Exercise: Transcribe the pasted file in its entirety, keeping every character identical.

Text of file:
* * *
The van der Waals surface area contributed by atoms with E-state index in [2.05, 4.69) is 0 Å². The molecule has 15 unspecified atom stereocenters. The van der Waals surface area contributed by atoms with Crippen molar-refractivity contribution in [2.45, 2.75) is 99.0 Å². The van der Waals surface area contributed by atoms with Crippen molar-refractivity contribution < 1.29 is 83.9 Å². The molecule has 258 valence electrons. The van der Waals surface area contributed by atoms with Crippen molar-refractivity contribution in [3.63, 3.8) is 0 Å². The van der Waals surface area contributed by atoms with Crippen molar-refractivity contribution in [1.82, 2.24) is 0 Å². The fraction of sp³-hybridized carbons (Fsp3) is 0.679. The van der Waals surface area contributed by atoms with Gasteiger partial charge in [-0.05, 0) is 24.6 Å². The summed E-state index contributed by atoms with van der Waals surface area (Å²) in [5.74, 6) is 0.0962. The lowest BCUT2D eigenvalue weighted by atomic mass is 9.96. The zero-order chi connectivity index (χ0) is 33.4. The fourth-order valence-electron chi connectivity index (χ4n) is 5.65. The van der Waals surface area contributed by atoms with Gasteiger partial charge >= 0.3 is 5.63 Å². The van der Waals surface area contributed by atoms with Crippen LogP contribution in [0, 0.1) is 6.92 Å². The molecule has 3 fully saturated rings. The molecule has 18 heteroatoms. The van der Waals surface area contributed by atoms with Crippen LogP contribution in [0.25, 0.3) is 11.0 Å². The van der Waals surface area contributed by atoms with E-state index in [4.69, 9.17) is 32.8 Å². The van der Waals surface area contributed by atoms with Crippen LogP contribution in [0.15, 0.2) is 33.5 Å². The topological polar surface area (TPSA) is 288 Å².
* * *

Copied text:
The van der Waals surface area contributed by atoms with E-state index in [2.05, 4.69) is 0 Å². The molecule has 15 unspecified atom stereocenters. The van der Waals surface area contributed by atoms with Crippen molar-refractivity contribution in [2.45, 2.75) is 99.0 Å². The van der Waals surface area contributed by atoms with Crippen molar-refractivity contribution < 1.29 is 83.9 Å². The molecule has 258 valence electrons. The van der Waals surface area contributed by atoms with Crippen molar-refractivity contribution in [3.63, 3.8) is 0 Å². The van der Waals surface area contributed by atoms with Crippen molar-refractivity contribution in [1.82, 2.24) is 0 Å². The fraction of sp³-hybridized carbons (Fsp3) is 0.679. The van der Waals surface area contributed by atoms with Gasteiger partial charge in [-0.05, 0) is 24.6 Å². The summed E-state index contributed by atoms with van der Waals surface area (Å²) in [5.74, 6) is 0.0962. The lowest BCUT2D eigenvalue weighted by atomic mass is 9.96. The zero-order chi connectivity index (χ0) is 33.4. The fourth-order valence-electron chi connectivity index (χ4n) is 5.65. The van der Waals surface area contributed by atoms with Gasteiger partial charge >= 0.3 is 5.63 Å². The van der Waals surface area contributed by atoms with Crippen LogP contribution in [0, 0.1) is 6.92 Å². The molecule has 3 fully saturated rings. The molecule has 18 heteroatoms. The van der Waals surface area contributed by atoms with Crippen LogP contribution in [0.25, 0.3) is 11.0 Å². The van der Waals surface area contributed by atoms with E-state index in [4.69, 9.17) is 32.8 Å². The van der Waals surface area contributed by atoms with Crippen LogP contribution in [0.15, 0.2) is 33.5 Å². The topological polar surface area (TPSA) is 288 Å².